Booming Economy Has Businesses Run by Tradesman on the Rise
While young Americans and their families shell out up to $70,000 a year in tuition for private colleges, there are about 30 million jobs in the U.S. that pay an average annual salary of $55,000 don’t require more than a high school diploma.
Rise of Businesses Run by Tradesmen
In fact, according to a report by NPR, there is a shortage in skilled trades, such as electrical and iron workers, while wages for those jobs continue to climb. Further, the training period for those jobs is shorter and less expensive than getting a four-year college degree.
The proportion of adults in the U.S. between the ages of 25 and 34 with a four-year college degree held steady at 24% in the 1980s, according to the College Board. The percentage grew at an average rate of about 2.1% per year in the 1990s and about 1.0% per year from 2000 to 2009, from 29% to 32%. Meanwhile, the earnings differential between high school graduates and college graduates increased over time as the demand for college-educated workers in the labor market increased more rapidly than the supply.
At the same time, college prices have skyrocketed during the past two decades. Along with tuition hikes, college and university costs for books, housing, food, and assorted fees have jumped. The average cost of a four-year private university education increased from a little more than $15,000 each year in 1997 to about $42,000 a year in 2017, according to US News and World Report.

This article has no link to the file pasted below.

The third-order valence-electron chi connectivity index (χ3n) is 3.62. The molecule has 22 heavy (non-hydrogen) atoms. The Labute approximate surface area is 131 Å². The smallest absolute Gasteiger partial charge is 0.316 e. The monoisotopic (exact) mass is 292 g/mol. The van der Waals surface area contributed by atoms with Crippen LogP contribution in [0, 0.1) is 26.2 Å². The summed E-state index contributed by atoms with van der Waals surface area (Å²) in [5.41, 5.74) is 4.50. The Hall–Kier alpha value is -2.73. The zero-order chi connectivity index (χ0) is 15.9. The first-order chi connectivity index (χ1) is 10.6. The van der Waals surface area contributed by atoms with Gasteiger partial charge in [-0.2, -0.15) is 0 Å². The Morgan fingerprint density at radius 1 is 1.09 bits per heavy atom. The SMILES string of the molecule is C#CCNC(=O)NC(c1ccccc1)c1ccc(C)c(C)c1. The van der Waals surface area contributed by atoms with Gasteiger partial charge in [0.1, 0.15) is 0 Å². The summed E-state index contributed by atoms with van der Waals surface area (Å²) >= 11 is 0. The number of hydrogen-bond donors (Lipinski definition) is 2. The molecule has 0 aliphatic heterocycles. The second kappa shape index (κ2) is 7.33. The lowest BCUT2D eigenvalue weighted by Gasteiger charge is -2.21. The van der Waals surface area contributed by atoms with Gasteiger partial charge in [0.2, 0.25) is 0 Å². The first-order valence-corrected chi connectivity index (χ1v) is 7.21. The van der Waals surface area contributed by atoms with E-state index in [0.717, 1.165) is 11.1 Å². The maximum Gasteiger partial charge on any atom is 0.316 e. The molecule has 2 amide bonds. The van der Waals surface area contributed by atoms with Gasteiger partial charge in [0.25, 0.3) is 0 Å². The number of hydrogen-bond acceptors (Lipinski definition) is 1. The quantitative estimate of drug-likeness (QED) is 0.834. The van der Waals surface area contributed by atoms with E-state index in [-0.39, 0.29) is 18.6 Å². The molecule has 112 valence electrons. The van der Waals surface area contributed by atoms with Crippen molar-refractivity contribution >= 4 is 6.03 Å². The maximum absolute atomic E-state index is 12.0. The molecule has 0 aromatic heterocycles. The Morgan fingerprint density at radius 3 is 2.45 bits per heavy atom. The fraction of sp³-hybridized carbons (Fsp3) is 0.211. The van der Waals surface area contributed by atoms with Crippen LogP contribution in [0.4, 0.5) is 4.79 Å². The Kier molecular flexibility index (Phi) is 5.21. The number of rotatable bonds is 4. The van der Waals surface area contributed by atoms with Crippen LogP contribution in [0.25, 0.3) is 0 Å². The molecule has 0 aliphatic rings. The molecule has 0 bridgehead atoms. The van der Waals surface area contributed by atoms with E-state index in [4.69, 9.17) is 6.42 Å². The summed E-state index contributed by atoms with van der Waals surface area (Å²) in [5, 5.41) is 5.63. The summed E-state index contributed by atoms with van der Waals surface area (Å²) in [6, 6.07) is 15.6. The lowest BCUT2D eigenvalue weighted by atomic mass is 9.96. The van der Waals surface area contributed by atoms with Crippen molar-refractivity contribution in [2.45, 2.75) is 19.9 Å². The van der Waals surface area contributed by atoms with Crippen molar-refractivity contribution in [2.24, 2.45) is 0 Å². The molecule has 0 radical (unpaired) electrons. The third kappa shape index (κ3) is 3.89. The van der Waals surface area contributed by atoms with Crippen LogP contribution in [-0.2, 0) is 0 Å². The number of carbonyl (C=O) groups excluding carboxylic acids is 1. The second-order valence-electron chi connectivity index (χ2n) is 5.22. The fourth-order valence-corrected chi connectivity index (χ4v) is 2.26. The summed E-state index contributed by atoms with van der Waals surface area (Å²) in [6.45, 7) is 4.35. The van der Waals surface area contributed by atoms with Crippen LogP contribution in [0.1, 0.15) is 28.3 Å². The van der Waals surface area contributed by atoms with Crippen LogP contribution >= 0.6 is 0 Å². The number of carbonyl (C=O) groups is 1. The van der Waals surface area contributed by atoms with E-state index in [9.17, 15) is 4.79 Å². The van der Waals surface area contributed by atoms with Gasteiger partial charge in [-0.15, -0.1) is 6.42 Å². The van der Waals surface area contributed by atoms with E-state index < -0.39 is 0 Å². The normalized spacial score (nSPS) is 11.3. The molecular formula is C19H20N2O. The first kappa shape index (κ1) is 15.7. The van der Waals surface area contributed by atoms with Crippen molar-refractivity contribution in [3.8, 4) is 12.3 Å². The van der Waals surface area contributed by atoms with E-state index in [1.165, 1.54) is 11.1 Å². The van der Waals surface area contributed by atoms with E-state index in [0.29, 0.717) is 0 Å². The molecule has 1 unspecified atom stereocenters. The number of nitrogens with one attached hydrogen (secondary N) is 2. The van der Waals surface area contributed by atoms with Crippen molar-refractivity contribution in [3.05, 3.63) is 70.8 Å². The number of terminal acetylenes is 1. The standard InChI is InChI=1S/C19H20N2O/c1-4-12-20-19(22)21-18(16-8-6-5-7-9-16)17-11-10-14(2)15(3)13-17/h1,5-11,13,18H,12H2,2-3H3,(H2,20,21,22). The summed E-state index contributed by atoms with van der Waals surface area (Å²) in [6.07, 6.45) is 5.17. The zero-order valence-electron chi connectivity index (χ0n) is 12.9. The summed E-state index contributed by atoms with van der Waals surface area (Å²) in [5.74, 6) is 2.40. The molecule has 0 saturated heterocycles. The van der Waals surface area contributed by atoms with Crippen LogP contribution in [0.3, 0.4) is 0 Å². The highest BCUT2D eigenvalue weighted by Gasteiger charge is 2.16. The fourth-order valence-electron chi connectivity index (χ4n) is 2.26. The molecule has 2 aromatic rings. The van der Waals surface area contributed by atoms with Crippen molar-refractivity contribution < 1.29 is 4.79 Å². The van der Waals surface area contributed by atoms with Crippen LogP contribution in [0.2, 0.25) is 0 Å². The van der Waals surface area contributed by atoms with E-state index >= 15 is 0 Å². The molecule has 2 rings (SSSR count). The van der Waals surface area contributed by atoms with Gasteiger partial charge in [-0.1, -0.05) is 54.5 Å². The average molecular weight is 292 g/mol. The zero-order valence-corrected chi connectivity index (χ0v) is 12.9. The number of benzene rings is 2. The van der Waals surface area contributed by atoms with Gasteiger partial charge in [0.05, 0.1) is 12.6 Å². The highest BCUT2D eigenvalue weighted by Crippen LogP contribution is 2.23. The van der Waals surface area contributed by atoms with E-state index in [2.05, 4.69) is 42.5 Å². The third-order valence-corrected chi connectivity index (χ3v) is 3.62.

Additionally, a study by Student Loan Hero reported that Americans are more burdened by student loan debt than ever; the average student loan debt for Class of 2017 graduates was $39,400, up six percent from the previous year. Student Loan Hero also found that 44 million Americans have more than $1.48 trillion in student loan debt – that’s roughly $620 billion more than the total U.S. credit card debt.
A bachelor’s degree isn’t for everyone. In fact, at four-year private colleges, about 20 percent of students fail to graduate within six years, according to the National Student Clearinghouse. Students in high school – who have long been pushed towards higher learning – may not realize that there are many good paying careers that do not require college degrees.
With the current construction boom, companies that do plumbing, electricity, roofing and flooring are thriving. Often these small businesses cannot find enough qualified workers. In fact, CNBC reports that there are more available jobs than workers to fill them in the American economy today. The Bureau of Labor Statistics predicts that construction, along with health care and personal care, will account for one-third of all new jobs through 2022. Additionally, the U.S. Department of Education estimates that there will be 68 percent more job openings in infrastructure-related fields as the country upgrades its infrastructure of roads and bridges.
As has long been the case, tradesmen and women learn on the job and then a certain percentage move on to start their own plumbing, electric and home-building companies. Those that follow this path are finding success in securing the startup capital that they need to launch and grow their businesses.
SBA loans, which come with a government guarantee against default to mitigate lender risk, are helpful in getting startup businesses off the ground. According to the latest Biz2Credit Small Business Lending Index, nearly 50 percent of small business loan applications at community and regional banks are being approved. This is the highest rate since May 2015. Meanwhile, institutional investors are becoming more active in small business lending and are providing capital to companies that are searching for funding. The overall strong economy, including the booming real estate market, is helping to rise the tide of all the boats.